The overarching goal of this study is to develop an integrated evolutionarily-informed framework for protecting and managing central African biodiversity under climate change that is grounded in the socioeconomic constraints of the region.
The rainforests of the Congo Basin and Gulf of Guinea are one of the most important centers of biological diversity in the world, harboring roughly 20% of all known species of plants and animals. While numerous efforts have been made to prioritize regions for protection, habitat conversion and deforestation continue at an alarming rate, not only disrupting the dispersal abilities of remaining populations but also severely limiting their capacity to respond to future climate change. Previous conservation strategies have been based on criteria such as irreplaceability and vulnerability, but do not specifically incorporate the evolutionary processes that produce and maintain biological diversity. Here we use an innovative strategy that is both evolutionarily informed and multi-disciplinary in nature. This project unites senior investigators, junior researchers and students from the U.S., Africa and Europe into a common research and education plan centered in Gabon and Cameroon. Both central African countries are biologically-rich with burgeoning protected area networks spanning the rainforests of the Congo Basin, Gulf of Guinea and flanking forest-savannah ecotone.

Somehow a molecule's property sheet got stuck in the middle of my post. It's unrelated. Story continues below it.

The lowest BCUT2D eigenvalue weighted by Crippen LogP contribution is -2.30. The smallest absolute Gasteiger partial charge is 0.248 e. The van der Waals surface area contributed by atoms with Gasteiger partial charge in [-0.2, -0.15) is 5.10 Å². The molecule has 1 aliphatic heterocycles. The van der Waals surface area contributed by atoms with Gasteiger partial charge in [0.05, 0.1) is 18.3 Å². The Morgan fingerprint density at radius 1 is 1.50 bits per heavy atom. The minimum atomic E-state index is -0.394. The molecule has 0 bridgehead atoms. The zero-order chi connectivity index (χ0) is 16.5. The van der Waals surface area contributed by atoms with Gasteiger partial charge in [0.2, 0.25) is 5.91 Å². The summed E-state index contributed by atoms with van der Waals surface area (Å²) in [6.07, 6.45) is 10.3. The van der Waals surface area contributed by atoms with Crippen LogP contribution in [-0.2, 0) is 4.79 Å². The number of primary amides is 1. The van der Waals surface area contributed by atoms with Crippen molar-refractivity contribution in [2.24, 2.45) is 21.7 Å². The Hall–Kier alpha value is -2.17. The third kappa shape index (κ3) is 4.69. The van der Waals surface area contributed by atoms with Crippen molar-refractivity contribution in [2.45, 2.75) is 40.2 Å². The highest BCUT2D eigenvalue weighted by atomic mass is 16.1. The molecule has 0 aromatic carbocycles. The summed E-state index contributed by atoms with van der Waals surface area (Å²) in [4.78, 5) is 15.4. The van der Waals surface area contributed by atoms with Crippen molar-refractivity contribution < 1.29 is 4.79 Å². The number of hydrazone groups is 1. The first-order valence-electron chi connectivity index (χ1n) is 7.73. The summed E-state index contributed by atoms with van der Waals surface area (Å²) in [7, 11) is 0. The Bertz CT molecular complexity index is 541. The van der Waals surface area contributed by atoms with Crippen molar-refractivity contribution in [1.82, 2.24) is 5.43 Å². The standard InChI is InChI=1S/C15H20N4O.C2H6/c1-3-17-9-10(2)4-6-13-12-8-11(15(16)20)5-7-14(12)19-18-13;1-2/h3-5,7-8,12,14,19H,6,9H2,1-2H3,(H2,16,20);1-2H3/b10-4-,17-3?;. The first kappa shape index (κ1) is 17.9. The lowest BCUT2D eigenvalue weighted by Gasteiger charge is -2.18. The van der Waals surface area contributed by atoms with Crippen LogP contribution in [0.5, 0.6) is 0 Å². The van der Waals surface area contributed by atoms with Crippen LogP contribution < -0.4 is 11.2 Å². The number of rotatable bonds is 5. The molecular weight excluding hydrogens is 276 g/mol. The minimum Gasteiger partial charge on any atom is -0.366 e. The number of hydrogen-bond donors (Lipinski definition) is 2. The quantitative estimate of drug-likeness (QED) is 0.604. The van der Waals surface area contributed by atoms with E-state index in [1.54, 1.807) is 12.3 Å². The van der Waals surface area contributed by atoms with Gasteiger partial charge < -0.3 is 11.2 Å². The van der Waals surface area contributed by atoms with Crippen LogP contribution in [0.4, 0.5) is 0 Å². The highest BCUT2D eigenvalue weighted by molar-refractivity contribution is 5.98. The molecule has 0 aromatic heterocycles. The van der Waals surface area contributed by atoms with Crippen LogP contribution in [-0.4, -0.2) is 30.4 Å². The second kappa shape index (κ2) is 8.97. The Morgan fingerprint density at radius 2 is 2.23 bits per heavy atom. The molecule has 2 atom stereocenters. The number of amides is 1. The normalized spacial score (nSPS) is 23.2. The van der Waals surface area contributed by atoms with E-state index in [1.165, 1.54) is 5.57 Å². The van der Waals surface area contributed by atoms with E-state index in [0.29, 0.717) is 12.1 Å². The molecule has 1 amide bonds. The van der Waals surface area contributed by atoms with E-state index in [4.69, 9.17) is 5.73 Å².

This project has three parts. First, we use a novel modeling approach to map environmentally-associated genomic and phenotypic turnover in a diverse suite of focal taxa and assess the overlap of these zones of elevated biotic turnover with patterns of species richness and currently protected areas. Second, we evaluate the extent to which evolutionary adaptation, phenotypic plasticity and landscape connectivity might mediate future threats from climate-driven alterations to the landscape. Third, we use this information to develop an integrated prioritization scheme that ranks candidate areas for protection based not only on their evolutionary potential and landscape connectivity, but also on their estimated socioeconomic costs, degree of threat and cultural value.